Structural basis of photosensitivity in a bacterial
Abigail I. Nasha,1, Reginald McNultyb,1, Mary Elizabeth Shillitob, Trevor E. Swartzc,2, Roberto A. Bogomolnic,
Hartmut Lueckeb,3, and Kevin H. Gardnera,3
aDepartments of Biochemistry and Pharmacology, University of Texas Southwestern Medical Center, 5323 Harry Hines Boulevard, Dallas, TX 75390–8816;
bCenter for Biomembrane Systems, Department of Molecular Biology and Biochemistry, Department of Physiology and Biophysics, Department of
Information and Computer Science, University of California, Irvine, CA 92697–3900; and
California, Santa Cruz, CA 95064
cDepartment of Chemistry and Biochemistry, University of
Edited by J. Clark Lagarias, University of California, Davis, CA, and approved April 22, 2011 (received for review January 11, 2011)
Light-oxygen-voltage (LOV) domains are blue light-activated sig-
naling modules integral to a wide range of photosensory proteins.
Upon illumination, LOV domains form internal protein-flavin ad-
ducts that generate conformational changes which control effector
function. Here we advance our understanding of LOV regulation
with structural, biophysical, and biochemical studies of EL222, a
light-regulated DNA-binding protein. The dark-state crystal struc-
ture reveals interactions between the EL222 LOV and helix-turn-
helix domains that we show inhibit DNA binding. Solution biophy-
sical data indicate that illumination breaks these interactions,
freeing the LOV and helix-turn-helix domains of each other. This
conformational change has a key functional effect, allowing
EL222 to bind DNA in a light-dependent manner. Our data reveal
a conserved signaling mechanism among diverse LOV-containing
proteins, where light-induced conformational changes trigger acti-
vation via a conserved interaction surface.
allosteric regulation ∣ photosensing ∣ PER-ARNT-SIM domain
proteins frequently contain effector domains whose activity is
regulated by specialized sensory domains sensitive to various sti-
muli. One widely distributed class of such sensory domains is the
PAS (PER-ARNT-SIM) family, whose members typically regulate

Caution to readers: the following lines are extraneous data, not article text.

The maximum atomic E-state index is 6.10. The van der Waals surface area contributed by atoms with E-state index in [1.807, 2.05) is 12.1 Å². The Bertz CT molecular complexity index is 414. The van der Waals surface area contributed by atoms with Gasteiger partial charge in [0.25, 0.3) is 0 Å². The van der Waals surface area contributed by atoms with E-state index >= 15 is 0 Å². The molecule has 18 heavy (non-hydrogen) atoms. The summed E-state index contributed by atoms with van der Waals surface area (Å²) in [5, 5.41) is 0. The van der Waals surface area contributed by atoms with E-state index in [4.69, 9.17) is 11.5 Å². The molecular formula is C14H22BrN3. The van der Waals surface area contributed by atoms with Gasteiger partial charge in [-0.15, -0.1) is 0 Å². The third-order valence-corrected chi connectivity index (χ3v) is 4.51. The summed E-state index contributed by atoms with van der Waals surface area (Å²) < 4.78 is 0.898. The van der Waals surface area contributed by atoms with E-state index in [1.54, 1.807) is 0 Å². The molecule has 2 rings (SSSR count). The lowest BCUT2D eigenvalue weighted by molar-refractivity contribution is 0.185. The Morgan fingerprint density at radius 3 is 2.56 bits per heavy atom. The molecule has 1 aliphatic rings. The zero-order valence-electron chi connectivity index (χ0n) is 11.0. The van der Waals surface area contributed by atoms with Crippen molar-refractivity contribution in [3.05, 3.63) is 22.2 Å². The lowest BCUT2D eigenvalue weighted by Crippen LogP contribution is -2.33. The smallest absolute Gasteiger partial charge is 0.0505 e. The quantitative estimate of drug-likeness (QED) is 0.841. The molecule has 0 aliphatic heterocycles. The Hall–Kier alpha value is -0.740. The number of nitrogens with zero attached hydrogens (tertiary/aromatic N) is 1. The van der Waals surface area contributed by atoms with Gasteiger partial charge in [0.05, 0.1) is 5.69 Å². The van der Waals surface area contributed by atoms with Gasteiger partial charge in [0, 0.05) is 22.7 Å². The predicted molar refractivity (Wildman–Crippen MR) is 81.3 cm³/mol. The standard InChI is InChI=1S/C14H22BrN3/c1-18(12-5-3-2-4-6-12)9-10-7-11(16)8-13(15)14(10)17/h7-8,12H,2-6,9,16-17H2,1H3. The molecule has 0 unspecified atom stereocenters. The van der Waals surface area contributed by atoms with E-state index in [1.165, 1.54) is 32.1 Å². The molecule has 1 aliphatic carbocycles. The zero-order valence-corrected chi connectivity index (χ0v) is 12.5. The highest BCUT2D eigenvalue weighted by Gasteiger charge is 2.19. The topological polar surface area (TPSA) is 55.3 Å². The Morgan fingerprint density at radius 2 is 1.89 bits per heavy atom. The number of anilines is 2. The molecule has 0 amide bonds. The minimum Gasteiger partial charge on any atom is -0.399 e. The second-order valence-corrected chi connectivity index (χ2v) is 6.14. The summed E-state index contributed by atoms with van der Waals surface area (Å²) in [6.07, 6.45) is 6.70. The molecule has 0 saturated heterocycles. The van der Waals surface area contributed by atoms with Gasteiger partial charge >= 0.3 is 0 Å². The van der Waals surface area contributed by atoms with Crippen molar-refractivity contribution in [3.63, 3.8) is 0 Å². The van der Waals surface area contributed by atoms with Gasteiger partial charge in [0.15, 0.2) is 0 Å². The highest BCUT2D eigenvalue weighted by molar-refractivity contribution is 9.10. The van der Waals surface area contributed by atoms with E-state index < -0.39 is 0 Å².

protein/protein interactions in response to changing environmen-
tal cues (1). A subset of PAS domains, called light-oxygen-voltage
(LOV) domains, use flavin cofactors to detect changes in blue
light intensity or redox state (2). LOV domains are found in reg-
ulatory proteins for phototropism (3), seasonal gene transcription
(4), bacterial stress responses (5, 6), and many other diverse bio-
logical responses. Within these pathways, LOV domains control a
wide range of effector domains, including kinases, F boxes, and
DNA-binding domains (7). Recently, these natural proteins have
been joined by engineered LOV fusions that confer in vitro and in
vivo LOV-based photoregulation to a range of protein targets
This raises the question: How can a class of light-regulated
domains with similar tertiary structures control such a wide vari-
ety of effectors? What is clear is that LOV domains all share
similar architectures and photochemical responses to illumina-
tion, harnessing the energy of incoming blue light photons to
form a covalent adduct between the Sγ sulfur on a conserved
cysteine residue and the C4a carbon of a flavin cofactor (12, 13).
Formation of this bond generates structural changes that propa-
gate to the domain surface, altering the interactions of the core
LOV domain with intra- or interprotein partners (14–18). For ex-
ample, structural studies on Avena sativa phototropin 1 LOV2
(AsLOV2) demonstrated light-induced unfolding of the Jα-helix
located C-terminal to the canonical LOV domain (15). Similarly,
the Neurospora crassa VIVID protein reorients an N-terminal
nvironmental sensory proteins play a crucial function for
cellular adaptation in response to changing conditions. These
α-helix, β-strand extension of its LOV domain upon illumination
(18). In both cases, the external structures interact with the
β-sheet surface of the LOV domain, suggesting a site for signal
propagation common between them. The functional importance
of regulated interactions at this site have been validated by the
ability of point mutations on the β-sheet or interacting effector
surfaces to decouple changes in effector activity from adduct
formation (18, 19).
Among the known LOV-containing proteins are several tran-